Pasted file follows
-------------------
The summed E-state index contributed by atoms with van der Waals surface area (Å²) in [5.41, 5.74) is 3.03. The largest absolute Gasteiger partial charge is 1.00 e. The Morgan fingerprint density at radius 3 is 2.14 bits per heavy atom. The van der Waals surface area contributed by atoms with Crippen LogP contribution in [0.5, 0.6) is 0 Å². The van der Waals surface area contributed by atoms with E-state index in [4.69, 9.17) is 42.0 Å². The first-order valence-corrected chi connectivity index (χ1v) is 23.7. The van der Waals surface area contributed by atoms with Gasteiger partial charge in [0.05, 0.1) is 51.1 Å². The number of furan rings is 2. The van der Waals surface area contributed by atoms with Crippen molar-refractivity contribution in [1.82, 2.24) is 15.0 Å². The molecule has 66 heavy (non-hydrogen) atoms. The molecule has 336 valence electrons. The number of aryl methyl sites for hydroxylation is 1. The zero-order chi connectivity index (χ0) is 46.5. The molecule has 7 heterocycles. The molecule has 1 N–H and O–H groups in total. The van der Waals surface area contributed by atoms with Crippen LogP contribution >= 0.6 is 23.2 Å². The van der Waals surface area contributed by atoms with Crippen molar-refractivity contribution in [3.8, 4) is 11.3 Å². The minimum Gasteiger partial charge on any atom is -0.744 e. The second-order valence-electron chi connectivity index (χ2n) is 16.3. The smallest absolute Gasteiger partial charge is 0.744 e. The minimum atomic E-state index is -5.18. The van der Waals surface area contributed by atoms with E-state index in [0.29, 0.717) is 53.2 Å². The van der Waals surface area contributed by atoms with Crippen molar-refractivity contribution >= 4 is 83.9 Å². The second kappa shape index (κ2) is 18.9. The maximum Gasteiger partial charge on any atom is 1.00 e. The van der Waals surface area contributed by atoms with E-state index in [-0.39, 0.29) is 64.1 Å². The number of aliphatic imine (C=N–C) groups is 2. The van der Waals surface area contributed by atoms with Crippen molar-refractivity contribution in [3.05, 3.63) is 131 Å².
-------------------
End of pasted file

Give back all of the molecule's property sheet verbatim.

The summed E-state index contributed by atoms with van der Waals surface area (Å²) in [5.41, 5.74) is 3.03. The largest absolute Gasteiger partial charge is 1.00 e. The Morgan fingerprint density at radius 3 is 2.14 bits per heavy atom. The van der Waals surface area contributed by atoms with Crippen LogP contribution in [0.5, 0.6) is 0 Å². The van der Waals surface area contributed by atoms with E-state index in [4.69, 9.17) is 42.0 Å². The first-order valence-corrected chi connectivity index (χ1v) is 23.7. The van der Waals surface area contributed by atoms with Gasteiger partial charge in [0.05, 0.1) is 51.1 Å². The number of furan rings is 2. The van der Waals surface area contributed by atoms with Crippen molar-refractivity contribution in [1.82, 2.24) is 15.0 Å². The molecule has 66 heavy (non-hydrogen) atoms. The molecule has 336 valence electrons. The number of aryl methyl sites for hydroxylation is 1. The zero-order chi connectivity index (χ0) is 46.5. The molecule has 7 heterocycles. The molecule has 1 N–H and O–H groups in total. The van der Waals surface area contributed by atoms with Crippen LogP contribution >= 0.6 is 23.2 Å². The van der Waals surface area contributed by atoms with Crippen molar-refractivity contribution in [3.8, 4) is 11.3 Å². The minimum Gasteiger partial charge on any atom is -0.744 e. The second-order valence-electron chi connectivity index (χ2n) is 16.3. The smallest absolute Gasteiger partial charge is 0.744 e. The minimum atomic E-state index is -5.18. The van der Waals surface area contributed by atoms with E-state index in [0.29, 0.717) is 53.2 Å². The van der Waals surface area contributed by atoms with Crippen molar-refractivity contribution >= 4 is 83.9 Å². The second kappa shape index (κ2) is 18.9. The maximum Gasteiger partial charge on any atom is 1.00 e. The van der Waals surface area contributed by atoms with E-state index in [-0.39, 0.29) is 64.1 Å². The number of aliphatic imine (C=N–C) groups is 2. The van der Waals surface area contributed by atoms with Crippen molar-refractivity contribution in [3.05, 3.63) is 131 Å².